Emmanuel Macron’s Resolve Remains Unfazed Despite Mass Strike of the Public Sector in France

President E. Macron

For the first time ever in a decade, the nine major unions of the public sector in France came together and organized mass protests against the proposed plans by President Macron. The president is planning to freeze pay as well as release 120,000 workers in the coming five years. The mass protests caused the cancellation of flights in most French airports and disrupted schools. However, Macron's reforms received a boost as only a handful of public workers poured out in the streets. Reports indicate that about 209,000 out of the 5.4 million state workers in France took part in the protests. The unions however disputed these reports saying that the number was double. The education ministry reported that around a fifth of all teachers in the country took part in the strike and the public transport system was running normally.

Sporadic Clashes

During the protests, there were a number of sporadic clashes between protesters and the police in Paris. A total of eight protesters were arrested. The recent strike marks the fourth round of protests taking place in France from September seeking to force the President to reverse his reforms. The unions referred to President Macron's reforms as a huge disappointment. Pierre-Marie Ganozzi from FSU, the largest union in the state sector of southern Bouche-du-Rhone departement stated that Macron had transformed from Jupiter to Thatcher abruptly.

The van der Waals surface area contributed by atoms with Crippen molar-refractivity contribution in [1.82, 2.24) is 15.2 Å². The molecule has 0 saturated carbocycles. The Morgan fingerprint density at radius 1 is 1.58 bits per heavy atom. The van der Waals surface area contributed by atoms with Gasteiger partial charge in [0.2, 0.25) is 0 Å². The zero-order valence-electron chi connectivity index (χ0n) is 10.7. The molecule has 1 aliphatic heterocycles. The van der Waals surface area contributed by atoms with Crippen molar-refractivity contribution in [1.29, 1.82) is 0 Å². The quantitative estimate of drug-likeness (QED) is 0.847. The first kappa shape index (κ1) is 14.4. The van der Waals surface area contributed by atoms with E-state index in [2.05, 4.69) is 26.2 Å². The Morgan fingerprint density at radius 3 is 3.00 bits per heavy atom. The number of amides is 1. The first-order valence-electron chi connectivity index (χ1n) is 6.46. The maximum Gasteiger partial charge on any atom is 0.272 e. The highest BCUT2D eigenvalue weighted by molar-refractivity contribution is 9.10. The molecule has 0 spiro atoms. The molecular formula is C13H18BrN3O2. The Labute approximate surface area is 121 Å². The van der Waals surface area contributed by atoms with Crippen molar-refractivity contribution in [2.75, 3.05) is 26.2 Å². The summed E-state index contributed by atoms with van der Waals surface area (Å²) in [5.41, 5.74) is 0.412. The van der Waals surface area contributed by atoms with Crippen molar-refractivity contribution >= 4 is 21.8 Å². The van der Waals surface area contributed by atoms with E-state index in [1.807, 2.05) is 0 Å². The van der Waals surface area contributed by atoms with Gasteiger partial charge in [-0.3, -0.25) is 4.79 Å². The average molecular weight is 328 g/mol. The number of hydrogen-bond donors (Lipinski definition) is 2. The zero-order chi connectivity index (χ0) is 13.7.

Reactions and Outbursts

President Macron is planning to water down the wealth tax, a move that has seen parties on the Left label him as the "president of the rich". The unions and some of his opponents have accused him of treating the workers with contempt after a recording emerged of him claiming that the striking workers were wreaking havoc in the country. The President blasted the protesters referring to them as "slackers". The protesters who had gathered next to Place de la Republique, Paris carried placards that seemed to taunt the President. The placards had different messages with some stating that the slackers had united and another read that it was the president, finance minister and the prime minister who were wreaking havoc.

Magnitude of the Strike

According to analysts, the current movement as it is has not reached the scale that would necessitate the government to make a U-turn. Edouard Phillipe, the prime minister insisted that the government would not relent on its reforms and assured workers in the public sector that their efforts were fully appreciated. The government plans to cut its budget by €16 billion or £14.3billion through freezing payments and cutting public sector jobs.

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